Buscopan

scopolamine hydrobromide (hyoscine hydrobromide)

Buscopan (UK), Kwells (UK)

Pharmacologic class: Antimuscarinic, belladonna alkaloid

Therapeutic class: Antiemetic, antivertigo agent, anticholinergic

Pregnancy risk category C

Action

Acts as competitive inhibitor at postganglionic muscarinic receptor sites of parasympathetic nervous system and on smooth muscles that respond to acetylcholine but lack cholinergic innervation. May block cholinergic transmission from vestibular nuclei to higher CNS centers and from reticular formation to vomiting center.

Availability

Injection: 1 mg/ml in 1-ml vials, 0.4 mg/ml in 0.5-ml ampules and 1-ml vials, 0.86 mg/ml in 0.5-ml ampules

Transdermal system (Transderm-Scop): 1.5 mg/patch (releases 0.5 mg scopolamine over 3 days)

Indications and dosages

Preanesthetic sedation and obstetric amnesia

Adults: 0.3 to 0.6 mg I.M., I.V., or subcutaneously 45 to 60 minutes before anesthesia, usually given with analgesics

Postoperative nausea and vomiting

Adults: One transdermal patch placed behind ear on evening before surgery and kept in place for 24 hours after surgery. For cesarean section, one transdermal patch placed behind ear 1 hour before surgery.

Motion sickness

Adults: One transdermal patch placed behind ear 4 hours before anticipated need, replaced q 3 days if needed

Contraindications

• Hypersensitivity to scopolamine, other belladonna alkaloids, or barbiturates
• Hypersensitivity to bromides (injection only)
• Angle-closure glaucoma
• Acute hemorrhage
• Myasthenia gravis
• Obstructive uropathy (including prostatic hypertrophy)
• Obstructive GI disease (including paralytic ileus and intestinal atony)
• Reflux esophagitis
• Ulcerative colitis or toxic megacolon
• Hepatic or renal impairment
• Chronic lung disease (with repeated doses)

Precautions

Use cautiously in:
• suspected intestinal obstruction; pulmonary or cardiac disease; tachyarrhythmia or tachycardia; open-angle glaucoma; autonomic neuropathy; hypertension; hyperthyroidism; ileostomy or colostomy
• history of seizures or psychosis
• elderly patients
• pregnant or breastfeeding patients (safety not established)
• children.

Administration

• For I.V. use, give by direct injection at prescribed rate after diluting with sterile water.
• After removing protective strip from transdermal patch, avoid finger contact with exposed adhesive layer to prevent contamination.

Adverse reactions

CNS: drowsiness, dizziness, confusion, restlessness, fatigue

CV: tachycardia, palpitations, hypotension, transient heart rate changes

EENT: blurred vision, mydriasis, photophobia, conjunctivitis

GI: constipation, dry mouth

GU: urinary hesitancy or retention

Skin: decreased sweating, rash

Interactions

Drug-drug.Antidepressants, antihistamines, disopyramide, quinidine: additive anticholinergic effects

Antidepressants, antihistamines, opioid analgesics, sedative-hypnotics: additive CNS depression

Oral drugs: altered absorption of these drugs

Wax-matrix potassium tablets: increased GI mucosal lesions

Drug-herbs.Angel's trumpet, jimsonweed, scopolia: increased anticholinergic effects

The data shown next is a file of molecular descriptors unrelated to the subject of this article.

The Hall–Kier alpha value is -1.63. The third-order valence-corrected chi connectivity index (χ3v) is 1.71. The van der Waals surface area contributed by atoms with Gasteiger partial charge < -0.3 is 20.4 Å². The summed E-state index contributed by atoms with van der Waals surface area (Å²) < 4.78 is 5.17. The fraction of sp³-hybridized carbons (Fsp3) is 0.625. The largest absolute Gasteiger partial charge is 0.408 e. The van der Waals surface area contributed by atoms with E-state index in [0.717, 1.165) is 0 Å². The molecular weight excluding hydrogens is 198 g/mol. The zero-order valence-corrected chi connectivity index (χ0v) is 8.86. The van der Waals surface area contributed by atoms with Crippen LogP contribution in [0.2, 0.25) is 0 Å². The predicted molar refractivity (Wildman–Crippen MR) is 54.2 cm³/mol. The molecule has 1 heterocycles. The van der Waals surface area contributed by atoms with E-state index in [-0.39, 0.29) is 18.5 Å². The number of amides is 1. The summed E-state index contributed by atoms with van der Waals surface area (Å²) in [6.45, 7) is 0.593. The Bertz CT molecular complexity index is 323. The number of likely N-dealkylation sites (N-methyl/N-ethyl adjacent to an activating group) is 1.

Drug-behaviors.Alcohol use: increased CNS depression

Patient monitoring

• Assess vital signs and neurologic, cardiovascular, and respiratory status.
• Monitor patient for urinary hesitancy or retention.

Patient teaching

• Tell patient transdermal patch is most effective if applied to dry skin behind ear 4 hours before traveling.
• Caution patient to avoid touching exposed adhesive layer of transdermal patch.
• Advise patient to wash and dry hands thoroughly before and after applying patch.
• If patch becomes dislodged, instruct patient to remove it and apply new patch on a different site behind ear.
• Tell patient that using patch for more than 72 hours may cause withdrawal symptoms (headache, nausea, vomiting, dizziness). Advise him to limit use when feasible.
• Inform patient that his eyes may be markedly sensitive to light during patch use. Instruct him to wear sunglasses and use other measures to guard eyes from light.
• Caution patient to avoid alcohol because it may increase CNS depression.
• As appropriate, review all other significant adverse reactions and interactions, especially those related to the drugs, herbs, and behaviors mentioned above.

Buscopan

A brand name for HYOSCINE.
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Two other prisoners who lived in the cell next door said Mr Boland often smoked Black Mamba with crushed tablets of buscopan, including the night he died.
A canula is once again inserted by a nurse and a muscle relaxant called Buscopan given which makes the bowel stays still during the scan.
Boehringer Ingelheim Italia ranked third in digestive remedies in 2015 with its Buscopan brand portfolio with in indigestion remedies and heartburn remedies, while it also offers Dulolax and Guttalax in laxatives.
The more you eat on Christmas Day, the harder your digestive system has to work process all that food - and that means it produces excessive gas," advises Helen Bond, a consultant dietitian to Buscopan (Buscopan IBS Relief, PS3.
Due to the astonishing breakthrough of Buscopan Double Dose in IBS treatments over 2014/2015 the company waited for 10 years before launching this novelty Boehringer Ingelheim was the most dynamic player in actual value progression in 2015.
On occasions an additional injection of Buscopan is required or intravenous contrast media may be required if significant pathology is detected.